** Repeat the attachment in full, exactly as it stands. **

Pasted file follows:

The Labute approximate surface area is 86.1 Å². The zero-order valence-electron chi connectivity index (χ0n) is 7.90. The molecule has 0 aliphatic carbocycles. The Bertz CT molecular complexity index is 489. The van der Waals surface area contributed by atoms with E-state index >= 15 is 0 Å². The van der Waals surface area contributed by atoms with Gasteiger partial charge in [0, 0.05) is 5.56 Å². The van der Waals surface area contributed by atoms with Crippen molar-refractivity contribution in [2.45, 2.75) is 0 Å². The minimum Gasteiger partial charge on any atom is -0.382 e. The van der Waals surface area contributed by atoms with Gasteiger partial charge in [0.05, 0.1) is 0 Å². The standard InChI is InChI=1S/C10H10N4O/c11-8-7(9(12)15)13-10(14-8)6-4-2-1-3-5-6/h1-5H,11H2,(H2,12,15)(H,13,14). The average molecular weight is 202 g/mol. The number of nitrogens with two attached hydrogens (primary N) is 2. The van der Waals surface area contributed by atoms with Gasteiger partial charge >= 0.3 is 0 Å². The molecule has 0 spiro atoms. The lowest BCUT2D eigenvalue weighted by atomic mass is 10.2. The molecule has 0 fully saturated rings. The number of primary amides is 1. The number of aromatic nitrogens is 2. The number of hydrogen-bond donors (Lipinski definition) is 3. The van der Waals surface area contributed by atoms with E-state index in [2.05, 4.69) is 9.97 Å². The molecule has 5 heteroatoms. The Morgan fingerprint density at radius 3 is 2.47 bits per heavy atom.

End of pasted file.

The Labute approximate surface area is 86.1 Å². The zero-order valence-electron chi connectivity index (χ0n) is 7.90. The molecule has 0 aliphatic carbocycles. The Bertz CT molecular complexity index is 489. The van der Waals surface area contributed by atoms with E-state index >= 15 is 0 Å². The van der Waals surface area contributed by atoms with Gasteiger partial charge in [0, 0.05) is 5.56 Å². The van der Waals surface area contributed by atoms with Crippen molar-refractivity contribution in [2.45, 2.75) is 0 Å². The minimum Gasteiger partial charge on any atom is -0.382 e. The van der Waals surface area contributed by atoms with Gasteiger partial charge in [0.05, 0.1) is 0 Å². The standard InChI is InChI=1S/C10H10N4O/c11-8-7(9(12)15)13-10(14-8)6-4-2-1-3-5-6/h1-5H,11H2,(H2,12,15)(H,13,14). The average molecular weight is 202 g/mol. The number of nitrogens with two attached hydrogens (primary N) is 2. The van der Waals surface area contributed by atoms with Gasteiger partial charge >= 0.3 is 0 Å². The molecule has 0 spiro atoms. The lowest BCUT2D eigenvalue weighted by atomic mass is 10.2. The molecule has 0 fully saturated rings. The number of primary amides is 1. The number of aromatic nitrogens is 2. The number of hydrogen-bond donors (Lipinski definition) is 3. The van der Waals surface area contributed by atoms with E-state index in [2.05, 4.69) is 9.97 Å². The molecule has 5 heteroatoms. The Morgan fingerprint density at radius 3 is 2.47 bits per heavy atom.